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King Fire Sunday Update: Containment Grows, 10 Homes Destroyed

Photo courtesy Thomas Loarie Jr

Smoke from the King Fire as seen from El Dorado Hills on Wednesday, Sept. 17, 2014. The fire started Sept. 13, and has scorched more than 80,000 acres in a week.

Photo courtesy Thomas Loarie Jr

Updates on Inciweb: King Fire

YubaNet.com Updates: King Fire

El Dorado County Sheriff

Cal Fire and USFS King Fire Facebook Page

County of El Dorado Twitter

CA Interagency Incident Management Team 1

El Dorado National Forest


UPDATE at 8 P.M.:

The King Fire burning in El Dorado County remained at an estimated 82,018 acres Sunday night.

Crews were able to make some progress with containment growing from 10 to 17 percent, according to Cal Fire

A dense smoke advisory was issued Sunday for Reno and the Central Sierra and officials said the smokey conditions will likely remain through the coming week.

Officials said that 32 structures were destroyed by the fire, including 10 homes.

There were no additional evacuations and the El Dorado County Sheriff's office modified its list of road closures and evacuation notices.

Current Road Closures (as of 9/21/14 @ 2100 hrs)

Mosquito Road @ Volz Lane

Rock Creek Road @ Highway 193

Wentworth Springs Road @ Chiquita Bypass

Wentworth Springs Road @ Sand Mountain Road

Ice House Road @ Highway 50

Wrights Lake Road @ Highway 50

Forebay Road @ Blair Road (Residents Only)

Cable Road @ Badger Hill Road

-Capital Public Radio Staff 

UPDATE at 10 A.M.: IRONMAN organizers say they canceled their Lake Tahoe triathlon at the last minute Sunday due to warnings from health officials that the air quality conditions would be unsafe for both athletes and the general public.

They say state of California and Placer County health officials advised IRONMAN that the particulate matter levels (known as PM2.5) around Lake Tahoe early Sunday morning were so high as to be unhealthy.

"As much as we were all looking forward to this event, I am confident that the cancellation was the right decision to protect the health of the athletes and the public," Placer County Public Health Officer Dr. Robert Oldham said in a statement.

"Saturday’s initial projections from the King Fire had suggested that smoke and particulate matter would not impact the event on Sunday," according to IRONMAN's statement. "However, fire behavior and wind patterns changed significantly on Saturday afternoon with air quality at Squaw Valley, Truckee, and Tahoe City deteriorating rapidly through the course of the evening. Smoke models predict little relief on Sunday with smoke accumulation increasing as the day progresses, according to the anticipated shift to a southwesterly wind."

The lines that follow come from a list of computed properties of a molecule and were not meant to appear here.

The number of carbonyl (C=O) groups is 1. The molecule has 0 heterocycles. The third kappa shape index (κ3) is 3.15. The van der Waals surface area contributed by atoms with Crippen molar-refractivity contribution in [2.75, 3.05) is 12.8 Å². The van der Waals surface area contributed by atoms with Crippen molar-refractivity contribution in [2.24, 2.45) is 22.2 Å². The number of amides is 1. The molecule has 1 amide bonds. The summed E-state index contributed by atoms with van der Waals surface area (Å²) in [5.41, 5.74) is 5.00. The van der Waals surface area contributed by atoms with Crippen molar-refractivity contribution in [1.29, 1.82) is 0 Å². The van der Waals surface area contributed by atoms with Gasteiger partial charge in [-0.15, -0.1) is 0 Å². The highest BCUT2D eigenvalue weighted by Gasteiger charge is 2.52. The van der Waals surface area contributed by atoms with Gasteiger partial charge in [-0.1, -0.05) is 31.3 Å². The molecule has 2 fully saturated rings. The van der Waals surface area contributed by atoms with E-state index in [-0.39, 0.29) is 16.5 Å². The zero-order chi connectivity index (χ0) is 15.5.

UPDATE at 9:45 A.M.: From CAL FIRE: "Temperatures across the State should be relatively mild with a chance of rain in parts of the higher elevation. Winds today are expected to be relatively calm. This will help firefighters in their efforts towards containing the current wildfires and should help reduce the fire danger level for new wildfires somewhat today."

UPDATE at 9:40 A.M.: The King Fire has destroyed 10 homes and 22 other structures in the White Meadows area of El Dorado County, according to preliminary reports from CAL FIRE's damage assessment team.

There have been no new evacuations, said CAL FIRE Battalion Chief Scott McLean Sunday morning, nor have any evacuations been lifted.

No community meetings are scheduled for Sunday; they will start up again on Monday.

UPDATE at 9:30 A.M.: Firefighters battling the King Fire in El Dorado County caught a break Saturday night from thunderstorms traveling through the area.

Thunderstorms have the potential to help or hurt firefighters - sometimes both at the same time. Saturday night's storm was "very beneficial because it decreased the fire activity" at the southern end of the fire zone, said CAL FIRE Battalion Chief Scott McLean. That allowed crews to get closer to the edge of the fire and cut fire lines - a fundamental part of the containment process.

But despite a "pretty substantial amount of rain" falling in the fire zone, McLean warns that the vegetation will dry out very rapidly, because the plants have very little - if any - moisture in them due to the drought. He also says the rain will pose a hazard for ground crews, who must move heavy equipment up and down steep mountain terrain on dirt and gravel roads.

Firefighters also feared the storm could cause erratic winds, which could have severely affected the fire's direction and behavior. But those fears were never realized. "Because of that, we were able to get on the fire lines and get some more fire lines cut and strengthened," McLean says.

Crews have their work cut out for them on Sunday and beyond. "We need to make sure we strengthen those (fire) lines," McLean says, "and make sure we get all the hot spots within the fire area extinguished and taken care of."

ORIGINAL POST: The King Fire in El Dorado County grew just 24 acres overnight – to 82,018 – but still threatens 21,000 structures (including 12,000 homes) and is just 10 percent contained.

Authorities were concerned that Saturday night’s thunderstorms could cause the fire to behave erratically, but that doesn’t appear to have been an issue. In fact, the increased humidity helped moderate fire activity overnight.

Organizers of the IRONMAN Lake Tahoe triathlon were forced to cancel the event at the last-minute Sunday morning due to the smoky air.

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Ben Adler

Capitol Bureau Chief

Capitol Bureau Chief Ben Adler first became a public radio listener in the car on his way to preschool – though not necessarily by choice. Now, he leads Capital Public Radio’s state Capitol coverage, which airs on NPR stations across California.  Read Full Bio